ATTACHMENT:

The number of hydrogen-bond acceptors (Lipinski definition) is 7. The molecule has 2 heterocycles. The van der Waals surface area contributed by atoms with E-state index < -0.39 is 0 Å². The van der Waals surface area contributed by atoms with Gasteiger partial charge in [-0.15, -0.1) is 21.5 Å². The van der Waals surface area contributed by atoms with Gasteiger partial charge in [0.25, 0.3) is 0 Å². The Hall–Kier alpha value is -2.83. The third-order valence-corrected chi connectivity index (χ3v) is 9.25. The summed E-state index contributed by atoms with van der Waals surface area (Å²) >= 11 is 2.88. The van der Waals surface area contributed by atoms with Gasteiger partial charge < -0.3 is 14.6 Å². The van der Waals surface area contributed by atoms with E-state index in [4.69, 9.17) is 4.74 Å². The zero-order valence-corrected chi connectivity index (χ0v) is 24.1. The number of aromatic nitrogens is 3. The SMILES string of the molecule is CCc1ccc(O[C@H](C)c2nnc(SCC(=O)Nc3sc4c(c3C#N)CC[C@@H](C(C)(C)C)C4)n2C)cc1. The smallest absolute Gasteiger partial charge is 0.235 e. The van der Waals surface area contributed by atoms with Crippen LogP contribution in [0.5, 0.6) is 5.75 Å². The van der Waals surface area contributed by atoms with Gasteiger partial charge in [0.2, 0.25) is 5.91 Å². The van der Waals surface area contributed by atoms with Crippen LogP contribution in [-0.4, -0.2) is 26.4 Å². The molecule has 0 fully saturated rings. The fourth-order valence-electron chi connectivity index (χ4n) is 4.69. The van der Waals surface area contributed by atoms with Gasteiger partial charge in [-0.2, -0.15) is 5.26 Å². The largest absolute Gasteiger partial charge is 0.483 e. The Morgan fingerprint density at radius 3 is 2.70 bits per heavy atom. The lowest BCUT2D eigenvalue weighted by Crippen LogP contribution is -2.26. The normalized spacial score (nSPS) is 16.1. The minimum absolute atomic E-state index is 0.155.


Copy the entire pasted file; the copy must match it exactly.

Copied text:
The number of hydrogen-bond acceptors (Lipinski definition) is 7. The molecule has 2 heterocycles. The van der Waals surface area contributed by atoms with E-state index < -0.39 is 0 Å². The van der Waals surface area contributed by atoms with Gasteiger partial charge in [-0.15, -0.1) is 21.5 Å². The van der Waals surface area contributed by atoms with Gasteiger partial charge in [0.25, 0.3) is 0 Å². The Hall–Kier alpha value is -2.83. The third-order valence-corrected chi connectivity index (χ3v) is 9.25. The summed E-state index contributed by atoms with van der Waals surface area (Å²) >= 11 is 2.88. The van der Waals surface area contributed by atoms with Gasteiger partial charge < -0.3 is 14.6 Å². The van der Waals surface area contributed by atoms with E-state index in [4.69, 9.17) is 4.74 Å². The zero-order valence-corrected chi connectivity index (χ0v) is 24.1. The number of aromatic nitrogens is 3. The SMILES string of the molecule is CCc1ccc(O[C@H](C)c2nnc(SCC(=O)Nc3sc4c(c3C#N)CC[C@@H](C(C)(C)C)C4)n2C)cc1. The smallest absolute Gasteiger partial charge is 0.235 e. The van der Waals surface area contributed by atoms with Crippen LogP contribution in [0.5, 0.6) is 5.75 Å². The van der Waals surface area contributed by atoms with Gasteiger partial charge in [0.2, 0.25) is 5.91 Å². The van der Waals surface area contributed by atoms with Crippen LogP contribution in [-0.4, -0.2) is 26.4 Å². The molecule has 0 fully saturated rings. The fourth-order valence-electron chi connectivity index (χ4n) is 4.69. The van der Waals surface area contributed by atoms with Gasteiger partial charge in [-0.2, -0.15) is 5.26 Å². The largest absolute Gasteiger partial charge is 0.483 e. The Morgan fingerprint density at radius 3 is 2.70 bits per heavy atom. The lowest BCUT2D eigenvalue weighted by Crippen LogP contribution is -2.26. The normalized spacial score (nSPS) is 16.1. The minimum absolute atomic E-state index is 0.155.